PubMed ID
9577746 View in PubMed
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Annual decline in forced expiratory volume is steeper in aluminum potroom workers than in workers without exposure to potroom fumes.

https://arctichealth.org/en/permalink/ahliterature278343
Source
Am J Ind Med. 2016 Apr;59(4):322-9
Publication Type
Article
Date
Apr-2016
Author
Vidar Søyseth
Paul K Henneberger
Gunnar Einvik
Mohammed Abbas Virji
Berit Bakke
Johny Kongerud
Source
Am J Ind Med. 2016 Apr;59(4):322-9
Date
Apr-2016
Language
English
Publication Type
Article
Keywords
Adult
Air Pollutants, Occupational - adverse effects
Aluminum
Female
Forced expiratory volume
Humans
Lung - physiopathology
Lung Diseases - etiology - physiopathology
Male
Metallurgy
Middle Aged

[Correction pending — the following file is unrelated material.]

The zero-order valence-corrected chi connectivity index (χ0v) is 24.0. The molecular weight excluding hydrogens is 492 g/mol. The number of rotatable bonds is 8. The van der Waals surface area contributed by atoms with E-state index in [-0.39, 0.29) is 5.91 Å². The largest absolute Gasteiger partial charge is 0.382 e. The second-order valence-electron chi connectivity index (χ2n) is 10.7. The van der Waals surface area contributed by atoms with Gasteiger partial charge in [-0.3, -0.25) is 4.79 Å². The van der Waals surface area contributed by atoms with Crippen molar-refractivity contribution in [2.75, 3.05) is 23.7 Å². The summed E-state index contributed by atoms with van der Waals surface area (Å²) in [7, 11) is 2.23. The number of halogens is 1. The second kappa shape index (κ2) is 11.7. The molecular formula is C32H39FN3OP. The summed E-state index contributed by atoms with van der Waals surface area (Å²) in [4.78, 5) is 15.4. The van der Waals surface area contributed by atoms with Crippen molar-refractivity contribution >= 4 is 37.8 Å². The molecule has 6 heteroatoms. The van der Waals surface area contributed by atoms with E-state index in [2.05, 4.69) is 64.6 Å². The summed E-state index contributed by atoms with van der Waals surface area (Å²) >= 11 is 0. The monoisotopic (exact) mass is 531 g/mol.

Norway
Occupational Diseases - etiology - physiopathology
Occupational Exposure - adverse effects
Prospective Studies
Spirometry
Vital Capacity - physiology
Abstract
Aluminum potroom exposure is associated with increased mortality of COPD but the association between potroom exposure and annual decline in lung function is unknown. We have measured lung volumes annually using spirometry from 1986 to 1996. The objective was to compare annual decline in forced expiratory volume in 1?s (dFEV1) and forced vital capacity (dFVC).
The number of aluminum potroom workers was 4,546 (81% males) and the number of workers in the reference group was 651 (76% males). The number of spirometries in the index group and the references were 24,060 and 2,243, respectively.
After adjustment for confounders, the difference in dFEV1 and dFVC between the index and reference groups were 13.5 (P?
Notes
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PubMed ID
26853811 View in PubMed
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Asbestos: the turbulent interface between science and policy.

https://arctichealth.org/en/permalink/ahliterature226747
Source
CMAJ. 1991 Mar 1;144(5):554-6
Publication Type
Article
Date
Mar-1-1991